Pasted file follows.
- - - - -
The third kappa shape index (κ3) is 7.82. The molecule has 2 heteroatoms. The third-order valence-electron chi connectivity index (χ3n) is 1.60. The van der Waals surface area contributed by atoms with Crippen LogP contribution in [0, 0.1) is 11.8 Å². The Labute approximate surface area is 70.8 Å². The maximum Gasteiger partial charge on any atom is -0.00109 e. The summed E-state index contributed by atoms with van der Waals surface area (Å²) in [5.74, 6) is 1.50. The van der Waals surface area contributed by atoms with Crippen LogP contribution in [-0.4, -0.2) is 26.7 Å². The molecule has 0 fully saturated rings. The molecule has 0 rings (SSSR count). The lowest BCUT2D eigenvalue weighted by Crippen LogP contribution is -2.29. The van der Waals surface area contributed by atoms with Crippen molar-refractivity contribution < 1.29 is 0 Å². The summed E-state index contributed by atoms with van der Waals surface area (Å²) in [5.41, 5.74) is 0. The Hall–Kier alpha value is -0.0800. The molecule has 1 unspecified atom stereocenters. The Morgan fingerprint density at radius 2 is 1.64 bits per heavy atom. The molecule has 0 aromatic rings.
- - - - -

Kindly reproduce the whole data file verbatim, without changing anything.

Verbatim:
The third kappa shape index (κ3) is 7.82. The molecule has 2 heteroatoms. The third-order valence-electron chi connectivity index (χ3n) is 1.60. The van der Waals surface area contributed by atoms with Crippen LogP contribution in [0, 0.1) is 11.8 Å². The Labute approximate surface area is 70.8 Å². The maximum Gasteiger partial charge on any atom is -0.00109 e. The summed E-state index contributed by atoms with van der Waals surface area (Å²) in [5.74, 6) is 1.50. The van der Waals surface area contributed by atoms with Crippen LogP contribution in [-0.4, -0.2) is 26.7 Å². The molecule has 0 fully saturated rings. The molecule has 0 rings (SSSR count). The lowest BCUT2D eigenvalue weighted by Crippen LogP contribution is -2.29. The van der Waals surface area contributed by atoms with Crippen molar-refractivity contribution < 1.29 is 0 Å². The summed E-state index contributed by atoms with van der Waals surface area (Å²) in [5.41, 5.74) is 0. The Hall–Kier alpha value is -0.0800. The molecule has 1 unspecified atom stereocenters. The Morgan fingerprint density at radius 2 is 1.64 bits per heavy atom. The molecule has 0 aromatic rings.